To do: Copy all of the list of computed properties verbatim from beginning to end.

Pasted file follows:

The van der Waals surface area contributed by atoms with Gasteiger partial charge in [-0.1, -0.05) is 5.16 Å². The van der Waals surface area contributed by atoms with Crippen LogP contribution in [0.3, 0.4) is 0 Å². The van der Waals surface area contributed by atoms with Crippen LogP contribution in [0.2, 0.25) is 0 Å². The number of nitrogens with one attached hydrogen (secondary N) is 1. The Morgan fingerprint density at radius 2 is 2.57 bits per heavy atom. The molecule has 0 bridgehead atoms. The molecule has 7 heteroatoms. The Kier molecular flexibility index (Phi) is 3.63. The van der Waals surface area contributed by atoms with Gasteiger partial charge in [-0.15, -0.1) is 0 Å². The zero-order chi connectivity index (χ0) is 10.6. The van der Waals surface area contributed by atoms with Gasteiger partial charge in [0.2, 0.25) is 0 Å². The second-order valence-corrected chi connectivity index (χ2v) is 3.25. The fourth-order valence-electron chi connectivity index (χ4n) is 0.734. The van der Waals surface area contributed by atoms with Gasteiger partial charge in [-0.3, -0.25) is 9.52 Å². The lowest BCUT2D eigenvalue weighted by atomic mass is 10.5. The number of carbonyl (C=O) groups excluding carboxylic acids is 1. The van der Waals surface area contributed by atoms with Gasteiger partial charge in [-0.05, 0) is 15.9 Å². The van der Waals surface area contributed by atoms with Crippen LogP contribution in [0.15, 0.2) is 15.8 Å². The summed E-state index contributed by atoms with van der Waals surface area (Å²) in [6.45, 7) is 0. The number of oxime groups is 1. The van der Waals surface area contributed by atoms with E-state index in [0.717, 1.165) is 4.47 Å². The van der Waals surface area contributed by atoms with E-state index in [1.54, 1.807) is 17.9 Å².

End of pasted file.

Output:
The van der Waals surface area contributed by atoms with Gasteiger partial charge in [-0.1, -0.05) is 5.16 Å². The van der Waals surface area contributed by atoms with Crippen LogP contribution in [0.3, 0.4) is 0 Å². The van der Waals surface area contributed by atoms with Crippen LogP contribution in [0.2, 0.25) is 0 Å². The number of nitrogens with one attached hydrogen (secondary N) is 1. The Morgan fingerprint density at radius 2 is 2.57 bits per heavy atom. The molecule has 0 bridgehead atoms. The molecule has 7 heteroatoms. The Kier molecular flexibility index (Phi) is 3.63. The van der Waals surface area contributed by atoms with Gasteiger partial charge in [-0.15, -0.1) is 0 Å². The zero-order chi connectivity index (χ0) is 10.6. The van der Waals surface area contributed by atoms with Gasteiger partial charge in [0.2, 0.25) is 0 Å². The second-order valence-corrected chi connectivity index (χ2v) is 3.25. The fourth-order valence-electron chi connectivity index (χ4n) is 0.734. The van der Waals surface area contributed by atoms with Gasteiger partial charge in [-0.3, -0.25) is 9.52 Å². The lowest BCUT2D eigenvalue weighted by atomic mass is 10.5. The number of carbonyl (C=O) groups excluding carboxylic acids is 1. The van der Waals surface area contributed by atoms with Gasteiger partial charge in [-0.05, 0) is 15.9 Å². The van der Waals surface area contributed by atoms with Crippen LogP contribution in [0.15, 0.2) is 15.8 Å². The summed E-state index contributed by atoms with van der Waals surface area (Å²) in [6.45, 7) is 0. The number of oxime groups is 1. The van der Waals surface area contributed by atoms with E-state index in [0.717, 1.165) is 4.47 Å². The van der Waals surface area contributed by atoms with E-state index in [1.54, 1.807) is 17.9 Å².